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The Role Of Histogram Analysis In Diffusion-weighted Imaging In The Differential Diagnosis Of Benign And Malignant Breast Lesions

Ya-Nan Jin, Yan Zhang, Jing-Liang Cheng, Xiao-Pan Zhang, Ying Hu, Xiao-Ning Shao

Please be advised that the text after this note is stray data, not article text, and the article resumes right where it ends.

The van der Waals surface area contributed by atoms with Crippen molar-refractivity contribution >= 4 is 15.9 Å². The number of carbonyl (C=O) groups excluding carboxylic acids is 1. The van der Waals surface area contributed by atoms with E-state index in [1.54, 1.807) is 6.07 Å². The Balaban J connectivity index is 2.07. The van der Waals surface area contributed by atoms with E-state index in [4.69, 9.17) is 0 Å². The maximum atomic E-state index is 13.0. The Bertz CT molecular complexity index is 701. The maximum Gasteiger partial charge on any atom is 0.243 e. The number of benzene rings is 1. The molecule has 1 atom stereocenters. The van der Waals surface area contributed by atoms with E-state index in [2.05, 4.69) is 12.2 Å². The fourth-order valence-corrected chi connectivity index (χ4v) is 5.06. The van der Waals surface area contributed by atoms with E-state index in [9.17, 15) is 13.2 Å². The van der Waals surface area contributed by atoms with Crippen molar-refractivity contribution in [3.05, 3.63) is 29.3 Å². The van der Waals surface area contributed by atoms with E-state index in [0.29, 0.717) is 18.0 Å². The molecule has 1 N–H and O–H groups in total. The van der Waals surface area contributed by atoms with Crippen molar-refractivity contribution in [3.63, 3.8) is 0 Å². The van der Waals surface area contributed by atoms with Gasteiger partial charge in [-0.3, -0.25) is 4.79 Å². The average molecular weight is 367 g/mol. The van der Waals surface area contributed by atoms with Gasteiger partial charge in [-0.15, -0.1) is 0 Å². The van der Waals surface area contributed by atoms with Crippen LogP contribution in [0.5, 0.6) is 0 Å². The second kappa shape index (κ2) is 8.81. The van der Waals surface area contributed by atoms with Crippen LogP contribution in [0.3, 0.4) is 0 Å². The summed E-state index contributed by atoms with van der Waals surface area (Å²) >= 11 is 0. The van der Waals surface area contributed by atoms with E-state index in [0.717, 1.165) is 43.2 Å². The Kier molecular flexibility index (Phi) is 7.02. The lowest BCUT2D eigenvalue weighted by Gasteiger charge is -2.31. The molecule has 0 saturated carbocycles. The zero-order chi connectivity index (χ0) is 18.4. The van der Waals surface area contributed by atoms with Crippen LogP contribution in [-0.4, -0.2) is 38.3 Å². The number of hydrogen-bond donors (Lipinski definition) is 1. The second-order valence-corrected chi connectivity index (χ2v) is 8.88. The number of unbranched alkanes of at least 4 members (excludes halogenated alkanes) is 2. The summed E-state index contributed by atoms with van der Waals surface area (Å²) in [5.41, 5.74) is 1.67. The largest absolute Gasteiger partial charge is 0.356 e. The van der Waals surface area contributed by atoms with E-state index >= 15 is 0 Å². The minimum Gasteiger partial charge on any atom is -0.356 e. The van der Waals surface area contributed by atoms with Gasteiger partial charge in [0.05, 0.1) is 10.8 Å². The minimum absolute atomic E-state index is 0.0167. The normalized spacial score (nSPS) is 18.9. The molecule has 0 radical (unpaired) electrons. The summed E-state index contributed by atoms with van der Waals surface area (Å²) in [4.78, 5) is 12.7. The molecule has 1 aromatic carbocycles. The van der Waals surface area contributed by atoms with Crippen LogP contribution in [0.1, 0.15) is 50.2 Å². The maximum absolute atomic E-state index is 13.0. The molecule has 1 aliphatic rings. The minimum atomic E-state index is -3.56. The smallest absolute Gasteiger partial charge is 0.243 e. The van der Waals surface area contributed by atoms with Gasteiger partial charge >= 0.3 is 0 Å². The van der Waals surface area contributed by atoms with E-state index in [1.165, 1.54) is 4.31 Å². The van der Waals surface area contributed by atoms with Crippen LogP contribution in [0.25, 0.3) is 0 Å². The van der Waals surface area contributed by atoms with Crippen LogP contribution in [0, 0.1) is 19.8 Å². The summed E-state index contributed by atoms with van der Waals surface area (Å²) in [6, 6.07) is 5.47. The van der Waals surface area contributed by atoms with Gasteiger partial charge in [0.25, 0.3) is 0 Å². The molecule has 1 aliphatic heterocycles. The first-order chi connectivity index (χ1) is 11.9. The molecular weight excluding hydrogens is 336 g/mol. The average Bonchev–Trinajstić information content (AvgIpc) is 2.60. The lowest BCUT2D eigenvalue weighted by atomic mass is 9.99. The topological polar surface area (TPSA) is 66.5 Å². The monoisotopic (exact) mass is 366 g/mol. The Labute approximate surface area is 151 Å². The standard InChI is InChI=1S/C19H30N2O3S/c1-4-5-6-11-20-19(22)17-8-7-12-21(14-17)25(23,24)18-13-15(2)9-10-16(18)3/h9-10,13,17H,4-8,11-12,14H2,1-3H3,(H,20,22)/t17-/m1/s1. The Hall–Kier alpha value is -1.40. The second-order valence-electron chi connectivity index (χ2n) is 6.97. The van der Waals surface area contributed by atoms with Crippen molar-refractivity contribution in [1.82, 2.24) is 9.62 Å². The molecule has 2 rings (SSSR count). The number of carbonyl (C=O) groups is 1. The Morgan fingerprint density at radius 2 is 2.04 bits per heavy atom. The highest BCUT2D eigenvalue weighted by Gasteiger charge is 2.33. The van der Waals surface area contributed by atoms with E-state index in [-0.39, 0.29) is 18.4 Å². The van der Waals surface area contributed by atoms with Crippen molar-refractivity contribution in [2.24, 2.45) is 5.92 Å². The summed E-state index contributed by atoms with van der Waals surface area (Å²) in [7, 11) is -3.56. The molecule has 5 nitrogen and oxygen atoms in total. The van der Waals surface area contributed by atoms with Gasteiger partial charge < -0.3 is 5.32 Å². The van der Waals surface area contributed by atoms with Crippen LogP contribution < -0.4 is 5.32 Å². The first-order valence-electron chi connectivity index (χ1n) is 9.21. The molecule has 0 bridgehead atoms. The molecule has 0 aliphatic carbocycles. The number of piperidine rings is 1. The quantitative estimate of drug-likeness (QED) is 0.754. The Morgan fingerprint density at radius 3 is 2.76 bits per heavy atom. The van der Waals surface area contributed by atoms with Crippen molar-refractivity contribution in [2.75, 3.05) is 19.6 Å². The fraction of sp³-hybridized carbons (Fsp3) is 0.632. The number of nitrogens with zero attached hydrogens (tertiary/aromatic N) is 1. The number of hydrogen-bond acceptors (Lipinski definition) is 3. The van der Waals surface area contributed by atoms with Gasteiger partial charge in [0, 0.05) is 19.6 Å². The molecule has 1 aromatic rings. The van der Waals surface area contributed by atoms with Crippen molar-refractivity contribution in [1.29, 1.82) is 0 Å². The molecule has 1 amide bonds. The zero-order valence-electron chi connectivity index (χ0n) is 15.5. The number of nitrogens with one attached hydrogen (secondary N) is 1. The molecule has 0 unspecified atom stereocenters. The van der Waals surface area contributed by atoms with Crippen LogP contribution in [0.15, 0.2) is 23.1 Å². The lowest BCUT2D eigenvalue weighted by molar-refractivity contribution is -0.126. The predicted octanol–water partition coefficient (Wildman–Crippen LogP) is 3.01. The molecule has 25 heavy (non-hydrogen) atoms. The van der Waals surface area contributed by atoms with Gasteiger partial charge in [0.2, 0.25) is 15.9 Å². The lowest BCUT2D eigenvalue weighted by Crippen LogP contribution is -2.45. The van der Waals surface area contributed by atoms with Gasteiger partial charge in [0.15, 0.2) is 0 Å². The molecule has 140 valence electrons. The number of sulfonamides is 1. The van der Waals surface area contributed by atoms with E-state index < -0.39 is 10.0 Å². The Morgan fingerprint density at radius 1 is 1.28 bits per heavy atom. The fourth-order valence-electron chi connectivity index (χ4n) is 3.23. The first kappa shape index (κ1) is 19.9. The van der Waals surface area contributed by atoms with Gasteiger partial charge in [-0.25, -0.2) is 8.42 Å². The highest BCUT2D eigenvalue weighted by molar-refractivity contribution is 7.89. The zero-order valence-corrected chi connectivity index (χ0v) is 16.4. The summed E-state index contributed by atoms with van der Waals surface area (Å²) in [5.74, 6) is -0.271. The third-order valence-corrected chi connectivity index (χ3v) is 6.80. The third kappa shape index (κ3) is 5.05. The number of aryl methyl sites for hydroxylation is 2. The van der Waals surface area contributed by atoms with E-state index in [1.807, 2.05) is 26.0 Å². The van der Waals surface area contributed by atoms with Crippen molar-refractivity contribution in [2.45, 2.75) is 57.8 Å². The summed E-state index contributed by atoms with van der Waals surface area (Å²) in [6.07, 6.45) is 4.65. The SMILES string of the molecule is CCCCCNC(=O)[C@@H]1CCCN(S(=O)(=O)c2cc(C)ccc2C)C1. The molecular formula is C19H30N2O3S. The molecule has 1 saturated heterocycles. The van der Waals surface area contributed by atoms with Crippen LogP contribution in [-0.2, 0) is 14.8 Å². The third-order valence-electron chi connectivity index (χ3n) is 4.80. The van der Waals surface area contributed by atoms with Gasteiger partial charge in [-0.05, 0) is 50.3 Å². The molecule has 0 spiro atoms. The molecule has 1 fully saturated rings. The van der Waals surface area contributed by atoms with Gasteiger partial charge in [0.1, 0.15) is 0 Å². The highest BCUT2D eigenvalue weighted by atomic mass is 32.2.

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Abstract Background The present study aims to investigate the role of histogram analysis of intravoxel incoherent motion (IVIM) in the differential diagnosis of benign and malignant breast lesions. Methods The magnetic resonance imaging and clinical data of 55 patients (63 lesions) were retrospectively analyzed. The multi-b-valued diffusion-weighted imaging image was processed using the MADC software to obtain the gray-scaled maps of apparent diffusion coefficient (ADC)-slow, ADC-fast and f. The MaZda software was used to extract the histogram metrics of these maps. Combined with the conventional sequence images, the region of interest (ROI) was manually drawn along the edge of the lesion at the maximum level of the gray-scale image, and the difference of the data was analyzed between the benign and malignant breast lesions. Results There were 29 patients with 37 benign lesions, which included 23 fibroadenomas, 6 adenosis, 1 breast cysts, 4 intraductal papillomas, and 3 inflammations of breast. Furthermore, 26 malignant lesions in 26 patients, which included 20 non-specific invasive ductal carcinomas, 5 intraductal carcinomas and 1 patient with squamous cell carcinoma. The ADC-slow (mean and the 50th percentile) and f (minimum, mean, kurtosis, the 10th percentile and 50th percentile) of these malignant breast lesions were significantly lower than those of benign lesions (P < 0.05), while ADC-fast (kurtosis) and f (variance, skewness) of these malignant breast lesions were significantly higher than those of benign lesions (P < 0.05). Conclusion The histogram analysis of ADC-slow (mean and the 50th percentile), ADC-fast (kurtosis) and f (minimum, mean, kurtosis, the 10th percentile and 50th percentile. Variance, skewness) can provide a more objective and accurate basis for the differential diagnosis of benign and malignant breast lesions.